This week, being the final week of Spring Semester and a celebratory and exciting time on campus as we congratulate our graduating students (and admire their work and talents), our thoughts have turned to the educational experience students have at OCAC and in art school more broadly. Because we’re a small, mentor-based art school, many of us have and have had the privilege to watch our students develop as makers over the course of many years. It’s certainly the most rewarding part of working at a library that tries to help serve them as they progress as makers and fine artists. With these thoughts in mind, we’ve elected to pick Art School edited by Steven Henry Madoff as this week’s library pick. It is a fascinating book — especially for anyone who has attended art school or has been involved in teaching art. Not only can it serve as a means of contextualizing an institution’s efforts, but it also helps identify a school’s successes as well as providing ideas worth considering for growth opportunities to serve the emerging artists of the 21st century!
Here’s how the publisher describes Art School: “the last explosive change in art education came nearly a century ago, when the German Bauhaus was formed. Today, dramatic changes in the art world–its increasing professionalization, the pervasive power of the art market, and fundamental shifts in art-making itself in our post-Duchampian era–combined with a revolution in information technology, raise fundamental questions about the education of today’s artists. Art School (Propositions for the 21st Century) brings together more than thirty leading international artists and art educators to reconsider the practices of art education in academic, practical, ethical, and philosophical terms. The essays in the book range over continents, histories, traditions, experiments, and fantasies of education. Accompanying the essays are conversations with such prominent artist/educators as John Baldessari, Michael Craig-Martin, Hans Haacke, and Marina Abramovic, as well as questionnaire responses from a dozen important artists–among them Mike Kelley, Ann Hamilton, Guillermo Kuitca, and Shirin Neshat–about their own experiences as students. A fascinating analysis of the architecture of major historical art schools throughout the world looks at the relationship of the principles of their designs to the principles of the pedagogy practiced within their halls. And throughout the volume, attention is paid to new initiatives and proposals about what an art school can and should be in the twenty-first century–and what it shouldn’t be. No other book on the subject covers more of the questions concerning art education today or offers more insight into the pressures, challenges, risks, and opportunities for artists and art educators in the years ahead. Contributors include: Marina Abramovic, Dennis Adams, John Baldessari, Ute Meta Bauer, Daniel Birnbaum, Saskia Bos, Tania Bruguera, Luis Camnitzer, Michael Craig-Martin, Thierry de Duve, Clémentine Deliss, Charles Esche, Liam Gillick, Boris Groys, Hans Haacke, Ann Lauterbach, Ken Lum, Steven Henry Madoff, Brendan D. Moran, Ernesto Pujol, Raqs Media Collective, Charles Renfro, Jeffrey T. Schnapp, Michael Shanks, Robert Storr, and Anton Vidokle.” From (here)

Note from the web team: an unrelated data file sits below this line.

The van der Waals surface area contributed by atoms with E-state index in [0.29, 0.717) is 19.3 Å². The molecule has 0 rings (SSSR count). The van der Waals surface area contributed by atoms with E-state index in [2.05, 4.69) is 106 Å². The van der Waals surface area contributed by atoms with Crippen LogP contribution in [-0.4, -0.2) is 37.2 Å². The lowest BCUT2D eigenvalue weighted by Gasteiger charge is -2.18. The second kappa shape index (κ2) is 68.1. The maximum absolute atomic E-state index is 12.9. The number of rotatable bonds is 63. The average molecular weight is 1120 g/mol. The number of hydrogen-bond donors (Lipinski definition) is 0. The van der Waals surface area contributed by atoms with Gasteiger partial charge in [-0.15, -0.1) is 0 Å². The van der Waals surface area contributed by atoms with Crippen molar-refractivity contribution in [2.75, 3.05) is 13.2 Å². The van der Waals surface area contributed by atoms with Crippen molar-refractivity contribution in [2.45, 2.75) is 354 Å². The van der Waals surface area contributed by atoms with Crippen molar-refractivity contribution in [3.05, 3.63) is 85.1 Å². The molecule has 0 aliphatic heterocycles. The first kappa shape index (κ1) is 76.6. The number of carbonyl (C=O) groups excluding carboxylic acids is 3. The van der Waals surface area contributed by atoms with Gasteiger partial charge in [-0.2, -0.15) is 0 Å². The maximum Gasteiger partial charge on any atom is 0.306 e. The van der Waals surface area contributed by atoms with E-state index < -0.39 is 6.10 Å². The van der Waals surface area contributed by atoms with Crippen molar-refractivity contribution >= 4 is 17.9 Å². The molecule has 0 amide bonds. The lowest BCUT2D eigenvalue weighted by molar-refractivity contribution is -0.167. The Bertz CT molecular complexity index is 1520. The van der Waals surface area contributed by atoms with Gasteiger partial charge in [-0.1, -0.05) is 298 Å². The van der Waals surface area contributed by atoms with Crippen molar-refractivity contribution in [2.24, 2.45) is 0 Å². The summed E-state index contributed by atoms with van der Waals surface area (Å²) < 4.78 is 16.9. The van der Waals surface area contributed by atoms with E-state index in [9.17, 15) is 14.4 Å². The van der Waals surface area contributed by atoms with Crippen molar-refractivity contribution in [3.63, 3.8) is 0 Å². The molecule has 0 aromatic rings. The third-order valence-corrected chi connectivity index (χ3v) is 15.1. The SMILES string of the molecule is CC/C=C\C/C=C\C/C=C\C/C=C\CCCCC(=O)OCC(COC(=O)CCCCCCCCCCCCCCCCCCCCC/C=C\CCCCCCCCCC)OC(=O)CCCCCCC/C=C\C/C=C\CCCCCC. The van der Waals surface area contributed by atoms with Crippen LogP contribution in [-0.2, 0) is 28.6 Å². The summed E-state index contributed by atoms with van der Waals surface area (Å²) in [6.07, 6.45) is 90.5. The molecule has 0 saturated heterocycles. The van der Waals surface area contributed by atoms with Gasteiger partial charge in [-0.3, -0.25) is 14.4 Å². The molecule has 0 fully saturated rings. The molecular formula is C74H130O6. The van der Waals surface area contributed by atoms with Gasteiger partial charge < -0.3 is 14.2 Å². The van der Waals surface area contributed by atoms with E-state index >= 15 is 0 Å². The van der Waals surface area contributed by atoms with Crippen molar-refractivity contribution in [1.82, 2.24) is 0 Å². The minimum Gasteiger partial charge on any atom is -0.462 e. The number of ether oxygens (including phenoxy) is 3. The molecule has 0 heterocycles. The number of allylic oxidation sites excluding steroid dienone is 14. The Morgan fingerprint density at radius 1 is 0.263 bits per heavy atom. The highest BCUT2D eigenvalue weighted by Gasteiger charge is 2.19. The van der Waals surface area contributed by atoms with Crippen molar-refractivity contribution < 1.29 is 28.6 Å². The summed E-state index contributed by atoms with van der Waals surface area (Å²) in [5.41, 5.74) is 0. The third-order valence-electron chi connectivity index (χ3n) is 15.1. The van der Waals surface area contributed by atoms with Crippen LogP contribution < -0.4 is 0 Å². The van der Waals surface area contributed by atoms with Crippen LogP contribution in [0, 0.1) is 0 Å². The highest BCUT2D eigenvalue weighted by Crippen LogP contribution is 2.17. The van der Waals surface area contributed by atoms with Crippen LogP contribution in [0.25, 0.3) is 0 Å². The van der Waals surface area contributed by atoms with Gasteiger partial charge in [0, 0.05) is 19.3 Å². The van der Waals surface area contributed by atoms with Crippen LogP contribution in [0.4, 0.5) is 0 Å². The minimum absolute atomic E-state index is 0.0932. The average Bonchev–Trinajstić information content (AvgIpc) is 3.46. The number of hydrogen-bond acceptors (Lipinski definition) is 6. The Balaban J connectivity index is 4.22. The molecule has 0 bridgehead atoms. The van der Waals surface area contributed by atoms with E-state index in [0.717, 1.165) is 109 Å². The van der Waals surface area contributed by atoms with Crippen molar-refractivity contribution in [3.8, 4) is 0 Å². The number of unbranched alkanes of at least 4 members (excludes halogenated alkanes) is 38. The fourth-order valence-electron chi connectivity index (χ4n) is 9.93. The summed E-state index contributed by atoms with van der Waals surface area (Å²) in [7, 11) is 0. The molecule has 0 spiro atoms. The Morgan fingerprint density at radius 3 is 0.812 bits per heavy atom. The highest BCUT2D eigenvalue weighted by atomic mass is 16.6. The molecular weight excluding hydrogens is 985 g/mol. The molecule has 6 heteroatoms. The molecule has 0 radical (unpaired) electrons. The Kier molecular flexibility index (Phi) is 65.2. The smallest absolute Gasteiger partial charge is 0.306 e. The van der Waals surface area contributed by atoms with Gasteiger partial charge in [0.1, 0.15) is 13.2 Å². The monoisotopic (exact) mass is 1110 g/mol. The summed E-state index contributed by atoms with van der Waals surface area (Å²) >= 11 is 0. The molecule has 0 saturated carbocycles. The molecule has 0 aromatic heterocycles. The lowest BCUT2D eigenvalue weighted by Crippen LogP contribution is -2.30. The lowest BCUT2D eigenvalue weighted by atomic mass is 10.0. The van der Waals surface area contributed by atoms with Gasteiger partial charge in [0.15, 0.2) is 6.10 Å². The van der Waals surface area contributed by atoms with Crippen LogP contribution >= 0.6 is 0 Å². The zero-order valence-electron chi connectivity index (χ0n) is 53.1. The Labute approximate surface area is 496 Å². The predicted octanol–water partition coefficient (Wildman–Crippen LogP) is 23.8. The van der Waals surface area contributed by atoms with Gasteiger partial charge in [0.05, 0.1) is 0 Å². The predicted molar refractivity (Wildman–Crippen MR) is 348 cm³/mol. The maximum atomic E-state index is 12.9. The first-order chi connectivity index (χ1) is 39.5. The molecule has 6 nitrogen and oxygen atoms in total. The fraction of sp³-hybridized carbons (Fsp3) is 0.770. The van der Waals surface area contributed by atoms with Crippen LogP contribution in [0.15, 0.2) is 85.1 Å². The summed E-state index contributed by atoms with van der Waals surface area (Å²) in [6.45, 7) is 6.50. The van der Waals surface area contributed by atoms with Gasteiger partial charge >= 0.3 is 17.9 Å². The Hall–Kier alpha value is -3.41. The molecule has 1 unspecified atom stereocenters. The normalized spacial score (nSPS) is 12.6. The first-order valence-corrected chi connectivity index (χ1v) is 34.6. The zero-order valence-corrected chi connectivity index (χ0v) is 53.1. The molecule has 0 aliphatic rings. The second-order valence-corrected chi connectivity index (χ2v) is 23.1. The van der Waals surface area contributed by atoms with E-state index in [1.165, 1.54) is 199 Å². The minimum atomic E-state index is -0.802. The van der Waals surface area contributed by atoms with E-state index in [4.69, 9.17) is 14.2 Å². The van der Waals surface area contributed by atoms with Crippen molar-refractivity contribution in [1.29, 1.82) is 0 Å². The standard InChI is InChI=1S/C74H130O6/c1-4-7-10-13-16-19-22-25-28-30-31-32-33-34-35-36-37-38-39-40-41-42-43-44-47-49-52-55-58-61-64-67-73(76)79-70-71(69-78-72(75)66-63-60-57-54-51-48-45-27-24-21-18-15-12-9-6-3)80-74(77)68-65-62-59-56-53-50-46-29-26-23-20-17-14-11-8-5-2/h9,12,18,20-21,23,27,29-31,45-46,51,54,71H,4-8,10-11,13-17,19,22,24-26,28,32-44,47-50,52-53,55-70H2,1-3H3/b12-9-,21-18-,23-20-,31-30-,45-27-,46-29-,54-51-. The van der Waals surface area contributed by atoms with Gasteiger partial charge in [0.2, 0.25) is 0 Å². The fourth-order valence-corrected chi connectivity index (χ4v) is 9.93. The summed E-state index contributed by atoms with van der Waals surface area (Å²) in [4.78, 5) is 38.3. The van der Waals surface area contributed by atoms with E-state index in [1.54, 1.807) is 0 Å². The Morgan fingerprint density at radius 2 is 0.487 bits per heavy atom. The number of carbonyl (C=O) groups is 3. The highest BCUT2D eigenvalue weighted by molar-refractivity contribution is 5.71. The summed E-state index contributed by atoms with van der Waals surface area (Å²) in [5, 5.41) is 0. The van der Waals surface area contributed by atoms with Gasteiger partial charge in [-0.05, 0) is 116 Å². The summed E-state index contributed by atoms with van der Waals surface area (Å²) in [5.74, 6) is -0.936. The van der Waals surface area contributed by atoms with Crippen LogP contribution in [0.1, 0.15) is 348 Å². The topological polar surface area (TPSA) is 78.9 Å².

Check it out!